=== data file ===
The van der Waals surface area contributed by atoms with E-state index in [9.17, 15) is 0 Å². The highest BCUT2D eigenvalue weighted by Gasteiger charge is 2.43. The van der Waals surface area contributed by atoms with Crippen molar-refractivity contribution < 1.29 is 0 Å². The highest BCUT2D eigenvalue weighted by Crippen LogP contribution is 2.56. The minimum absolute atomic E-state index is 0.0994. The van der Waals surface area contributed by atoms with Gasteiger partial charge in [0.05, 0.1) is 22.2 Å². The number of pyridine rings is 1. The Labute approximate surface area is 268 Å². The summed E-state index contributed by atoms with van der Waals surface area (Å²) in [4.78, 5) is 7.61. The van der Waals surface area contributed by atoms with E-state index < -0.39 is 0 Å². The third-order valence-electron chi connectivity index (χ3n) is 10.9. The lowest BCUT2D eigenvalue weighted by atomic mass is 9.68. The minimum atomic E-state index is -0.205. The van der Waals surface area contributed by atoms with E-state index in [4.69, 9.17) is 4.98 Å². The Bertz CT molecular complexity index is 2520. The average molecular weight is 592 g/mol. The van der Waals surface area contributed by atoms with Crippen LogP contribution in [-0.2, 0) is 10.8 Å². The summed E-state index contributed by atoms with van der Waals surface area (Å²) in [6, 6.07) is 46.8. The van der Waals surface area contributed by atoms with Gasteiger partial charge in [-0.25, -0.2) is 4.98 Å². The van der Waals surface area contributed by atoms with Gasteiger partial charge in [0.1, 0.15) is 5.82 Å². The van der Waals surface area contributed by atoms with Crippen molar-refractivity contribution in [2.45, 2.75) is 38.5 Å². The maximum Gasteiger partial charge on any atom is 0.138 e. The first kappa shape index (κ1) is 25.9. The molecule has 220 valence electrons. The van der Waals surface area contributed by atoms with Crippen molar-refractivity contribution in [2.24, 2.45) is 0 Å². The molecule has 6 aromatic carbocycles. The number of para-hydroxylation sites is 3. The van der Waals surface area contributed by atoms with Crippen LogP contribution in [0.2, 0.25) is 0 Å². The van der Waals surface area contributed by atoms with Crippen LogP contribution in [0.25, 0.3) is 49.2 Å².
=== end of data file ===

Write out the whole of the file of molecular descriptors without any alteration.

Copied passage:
The van der Waals surface area contributed by atoms with E-state index in [9.17, 15) is 0 Å². The highest BCUT2D eigenvalue weighted by Gasteiger charge is 2.43. The van der Waals surface area contributed by atoms with Crippen molar-refractivity contribution < 1.29 is 0 Å². The highest BCUT2D eigenvalue weighted by Crippen LogP contribution is 2.56. The minimum absolute atomic E-state index is 0.0994. The van der Waals surface area contributed by atoms with Gasteiger partial charge in [0.05, 0.1) is 22.2 Å². The number of pyridine rings is 1. The Labute approximate surface area is 268 Å². The summed E-state index contributed by atoms with van der Waals surface area (Å²) in [4.78, 5) is 7.61. The van der Waals surface area contributed by atoms with E-state index < -0.39 is 0 Å². The third-order valence-electron chi connectivity index (χ3n) is 10.9. The lowest BCUT2D eigenvalue weighted by atomic mass is 9.68. The minimum atomic E-state index is -0.205. The van der Waals surface area contributed by atoms with E-state index in [4.69, 9.17) is 4.98 Å². The Bertz CT molecular complexity index is 2520. The average molecular weight is 592 g/mol. The van der Waals surface area contributed by atoms with Crippen LogP contribution in [-0.2, 0) is 10.8 Å². The summed E-state index contributed by atoms with van der Waals surface area (Å²) in [6, 6.07) is 46.8. The van der Waals surface area contributed by atoms with Gasteiger partial charge in [-0.25, -0.2) is 4.98 Å². The van der Waals surface area contributed by atoms with Gasteiger partial charge in [0.1, 0.15) is 5.82 Å². The van der Waals surface area contributed by atoms with Crippen molar-refractivity contribution in [2.45, 2.75) is 38.5 Å². The maximum Gasteiger partial charge on any atom is 0.138 e. The first kappa shape index (κ1) is 25.9. The molecule has 220 valence electrons. The van der Waals surface area contributed by atoms with Crippen molar-refractivity contribution in [2.24, 2.45) is 0 Å². The molecule has 6 aromatic carbocycles. The number of para-hydroxylation sites is 3. The van der Waals surface area contributed by atoms with Crippen LogP contribution in [0.2, 0.25) is 0 Å². The van der Waals surface area contributed by atoms with Crippen LogP contribution in [0.25, 0.3) is 49.2 Å².